I don't want to be cynical but the slow pace of reaching agreements on the key WS-standards and their overlap somewhat reflects the lessons learned from the rapid comoditisation of J2EE...or maybe the time is not right to standardise these things yet - it's simply too early.

    Re: Service creation and orchestration by Steve Jones

    I've looked at this as an approach around Vendor Managed Inventory, the solution we looked at was to use a BPEL as part of the message payload and enable its execution to be distributed, again this would have been off bus execution. Now of course this does require the software vendors to play a bit nicer than today, but I can't really see why itinerary based routing couldn't be done off Bus as a standard approach within the payload of the message so the end point then queries for next response and sends on.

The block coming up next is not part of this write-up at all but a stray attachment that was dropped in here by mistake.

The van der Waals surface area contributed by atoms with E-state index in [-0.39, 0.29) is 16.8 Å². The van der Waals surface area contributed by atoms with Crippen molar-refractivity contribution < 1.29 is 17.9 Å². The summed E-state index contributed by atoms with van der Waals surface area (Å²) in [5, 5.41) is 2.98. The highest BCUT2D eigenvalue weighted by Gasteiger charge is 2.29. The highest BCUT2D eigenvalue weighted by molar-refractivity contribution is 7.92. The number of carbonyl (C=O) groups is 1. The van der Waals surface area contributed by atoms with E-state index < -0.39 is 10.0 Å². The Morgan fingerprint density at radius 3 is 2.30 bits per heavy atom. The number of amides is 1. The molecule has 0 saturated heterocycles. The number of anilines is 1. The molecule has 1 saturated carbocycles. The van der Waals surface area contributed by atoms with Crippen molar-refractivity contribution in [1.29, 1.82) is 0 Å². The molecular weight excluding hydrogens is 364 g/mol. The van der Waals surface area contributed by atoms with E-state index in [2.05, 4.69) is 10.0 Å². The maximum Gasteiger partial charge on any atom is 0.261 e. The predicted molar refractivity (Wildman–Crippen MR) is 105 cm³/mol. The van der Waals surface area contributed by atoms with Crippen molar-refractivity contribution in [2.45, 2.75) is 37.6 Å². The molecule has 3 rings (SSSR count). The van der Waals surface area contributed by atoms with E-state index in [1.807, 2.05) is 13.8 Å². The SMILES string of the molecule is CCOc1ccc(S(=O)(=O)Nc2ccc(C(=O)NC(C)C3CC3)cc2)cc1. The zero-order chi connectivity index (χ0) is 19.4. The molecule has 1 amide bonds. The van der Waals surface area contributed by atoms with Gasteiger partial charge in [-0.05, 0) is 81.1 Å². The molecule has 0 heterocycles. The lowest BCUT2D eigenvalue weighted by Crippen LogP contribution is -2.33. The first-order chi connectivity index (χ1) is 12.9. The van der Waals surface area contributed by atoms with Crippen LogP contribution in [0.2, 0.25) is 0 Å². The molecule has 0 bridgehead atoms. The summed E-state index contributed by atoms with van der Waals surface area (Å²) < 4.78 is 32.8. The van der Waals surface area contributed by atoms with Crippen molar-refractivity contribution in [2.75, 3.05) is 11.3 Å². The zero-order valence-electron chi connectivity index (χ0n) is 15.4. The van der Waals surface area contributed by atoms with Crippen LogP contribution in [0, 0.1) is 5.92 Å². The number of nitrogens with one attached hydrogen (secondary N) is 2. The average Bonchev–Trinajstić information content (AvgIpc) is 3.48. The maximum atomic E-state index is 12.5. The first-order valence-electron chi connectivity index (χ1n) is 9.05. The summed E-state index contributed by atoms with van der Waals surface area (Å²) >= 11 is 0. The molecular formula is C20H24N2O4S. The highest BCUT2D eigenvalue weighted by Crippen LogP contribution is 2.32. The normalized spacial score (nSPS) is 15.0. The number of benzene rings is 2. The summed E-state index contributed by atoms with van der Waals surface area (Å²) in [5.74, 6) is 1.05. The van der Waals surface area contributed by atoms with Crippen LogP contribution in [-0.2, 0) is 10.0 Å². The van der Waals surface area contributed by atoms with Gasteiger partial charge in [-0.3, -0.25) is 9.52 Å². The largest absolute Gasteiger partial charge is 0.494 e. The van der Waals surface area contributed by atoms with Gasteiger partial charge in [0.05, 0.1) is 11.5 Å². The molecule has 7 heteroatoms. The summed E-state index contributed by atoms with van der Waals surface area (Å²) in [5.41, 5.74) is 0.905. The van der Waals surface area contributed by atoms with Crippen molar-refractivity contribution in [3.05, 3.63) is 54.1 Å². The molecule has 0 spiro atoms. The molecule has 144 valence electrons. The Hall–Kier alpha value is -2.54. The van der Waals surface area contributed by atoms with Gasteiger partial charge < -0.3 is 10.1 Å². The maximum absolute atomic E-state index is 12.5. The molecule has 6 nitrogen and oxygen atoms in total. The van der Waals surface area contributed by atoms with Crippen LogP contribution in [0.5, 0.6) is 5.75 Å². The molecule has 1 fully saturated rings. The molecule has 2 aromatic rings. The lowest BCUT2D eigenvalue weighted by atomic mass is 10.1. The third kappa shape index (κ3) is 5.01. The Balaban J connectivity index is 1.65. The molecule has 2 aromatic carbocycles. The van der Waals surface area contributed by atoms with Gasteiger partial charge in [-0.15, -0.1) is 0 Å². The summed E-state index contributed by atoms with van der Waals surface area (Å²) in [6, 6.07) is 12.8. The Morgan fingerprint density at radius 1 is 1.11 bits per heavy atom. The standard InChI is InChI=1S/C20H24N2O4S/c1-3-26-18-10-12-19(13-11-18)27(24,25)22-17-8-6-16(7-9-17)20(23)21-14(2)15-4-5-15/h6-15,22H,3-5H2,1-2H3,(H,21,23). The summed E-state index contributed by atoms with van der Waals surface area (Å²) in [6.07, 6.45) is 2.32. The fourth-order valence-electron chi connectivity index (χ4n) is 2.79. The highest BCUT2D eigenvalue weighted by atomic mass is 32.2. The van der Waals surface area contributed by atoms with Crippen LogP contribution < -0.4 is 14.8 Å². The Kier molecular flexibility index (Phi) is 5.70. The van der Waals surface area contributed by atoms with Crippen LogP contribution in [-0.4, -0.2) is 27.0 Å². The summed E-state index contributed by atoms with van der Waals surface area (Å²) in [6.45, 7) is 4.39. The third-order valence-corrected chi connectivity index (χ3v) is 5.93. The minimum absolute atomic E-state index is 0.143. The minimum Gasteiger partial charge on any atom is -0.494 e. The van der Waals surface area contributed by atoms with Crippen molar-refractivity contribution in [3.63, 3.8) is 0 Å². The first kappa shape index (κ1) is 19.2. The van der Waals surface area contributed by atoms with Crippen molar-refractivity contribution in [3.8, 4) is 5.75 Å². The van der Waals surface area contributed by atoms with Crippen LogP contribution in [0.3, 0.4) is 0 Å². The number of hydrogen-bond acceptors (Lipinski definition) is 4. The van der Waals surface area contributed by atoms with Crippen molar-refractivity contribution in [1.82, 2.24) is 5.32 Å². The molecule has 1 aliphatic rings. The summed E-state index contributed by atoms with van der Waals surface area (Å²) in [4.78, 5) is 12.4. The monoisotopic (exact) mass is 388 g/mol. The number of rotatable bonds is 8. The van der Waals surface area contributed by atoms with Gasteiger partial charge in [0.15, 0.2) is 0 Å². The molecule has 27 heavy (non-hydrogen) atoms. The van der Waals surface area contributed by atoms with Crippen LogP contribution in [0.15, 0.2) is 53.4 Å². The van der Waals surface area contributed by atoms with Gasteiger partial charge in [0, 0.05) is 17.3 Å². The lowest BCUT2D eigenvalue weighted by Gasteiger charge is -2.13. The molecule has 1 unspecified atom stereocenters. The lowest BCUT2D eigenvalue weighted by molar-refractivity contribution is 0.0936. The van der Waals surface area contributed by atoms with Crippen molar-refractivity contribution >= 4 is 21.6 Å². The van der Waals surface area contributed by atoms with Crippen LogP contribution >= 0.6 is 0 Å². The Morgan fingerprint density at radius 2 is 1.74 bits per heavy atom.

One other challenge is the last line where you talk about ESBs co-operating, its definitely an issue right now with everyone having homogenous rather than heterogenous solutions. The reality is that most organisations will have several different ESB products, which is why have common base of what an ESB should do would be better than having a series of different all singing all dancing solutions.

    Re: What about INVALID use cases? by Ozawa Hitoshi

    (disclaimer: I work as a consultant at OGIS

    I agree with having a canonical data model. I've been
    experimenting with having a wrapper do the transformations
    so the service owner and the service user
    only needs to know about their own model and the person
    responsible for service orchestration only needs to know the
    canonical data model.
    I think the transformation, data enhancement, and service